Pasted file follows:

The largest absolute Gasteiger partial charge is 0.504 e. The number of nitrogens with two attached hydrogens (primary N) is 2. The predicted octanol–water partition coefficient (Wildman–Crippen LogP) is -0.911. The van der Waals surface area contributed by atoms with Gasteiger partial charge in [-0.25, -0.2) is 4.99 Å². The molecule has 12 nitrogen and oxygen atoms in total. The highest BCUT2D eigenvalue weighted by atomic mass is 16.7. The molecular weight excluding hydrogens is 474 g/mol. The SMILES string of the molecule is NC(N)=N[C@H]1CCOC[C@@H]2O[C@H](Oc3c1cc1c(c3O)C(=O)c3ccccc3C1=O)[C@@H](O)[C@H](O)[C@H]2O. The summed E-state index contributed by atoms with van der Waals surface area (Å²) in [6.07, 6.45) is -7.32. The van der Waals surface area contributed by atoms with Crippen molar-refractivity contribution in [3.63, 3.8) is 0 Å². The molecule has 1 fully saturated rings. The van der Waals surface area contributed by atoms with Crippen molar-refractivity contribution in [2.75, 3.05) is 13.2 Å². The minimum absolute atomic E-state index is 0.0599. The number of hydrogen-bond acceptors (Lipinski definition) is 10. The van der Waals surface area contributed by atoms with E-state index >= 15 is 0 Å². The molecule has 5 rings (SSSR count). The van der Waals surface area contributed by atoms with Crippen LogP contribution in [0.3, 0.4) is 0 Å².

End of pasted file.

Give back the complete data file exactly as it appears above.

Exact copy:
The largest absolute Gasteiger partial charge is 0.504 e. The number of nitrogens with two attached hydrogens (primary N) is 2. The predicted octanol–water partition coefficient (Wildman–Crippen LogP) is -0.911. The van der Waals surface area contributed by atoms with Gasteiger partial charge in [-0.25, -0.2) is 4.99 Å². The molecule has 12 nitrogen and oxygen atoms in total. The highest BCUT2D eigenvalue weighted by atomic mass is 16.7. The molecular weight excluding hydrogens is 474 g/mol. The SMILES string of the molecule is NC(N)=N[C@H]1CCOC[C@@H]2O[C@H](Oc3c1cc1c(c3O)C(=O)c3ccccc3C1=O)[C@@H](O)[C@H](O)[C@H]2O. The summed E-state index contributed by atoms with van der Waals surface area (Å²) in [6.07, 6.45) is -7.32. The van der Waals surface area contributed by atoms with Crippen molar-refractivity contribution in [3.63, 3.8) is 0 Å². The molecule has 1 fully saturated rings. The van der Waals surface area contributed by atoms with Crippen molar-refractivity contribution in [2.75, 3.05) is 13.2 Å². The minimum absolute atomic E-state index is 0.0599. The number of hydrogen-bond acceptors (Lipinski definition) is 10. The van der Waals surface area contributed by atoms with E-state index >= 15 is 0 Å². The molecule has 5 rings (SSSR count). The van der Waals surface area contributed by atoms with Crippen LogP contribution in [0.3, 0.4) is 0 Å².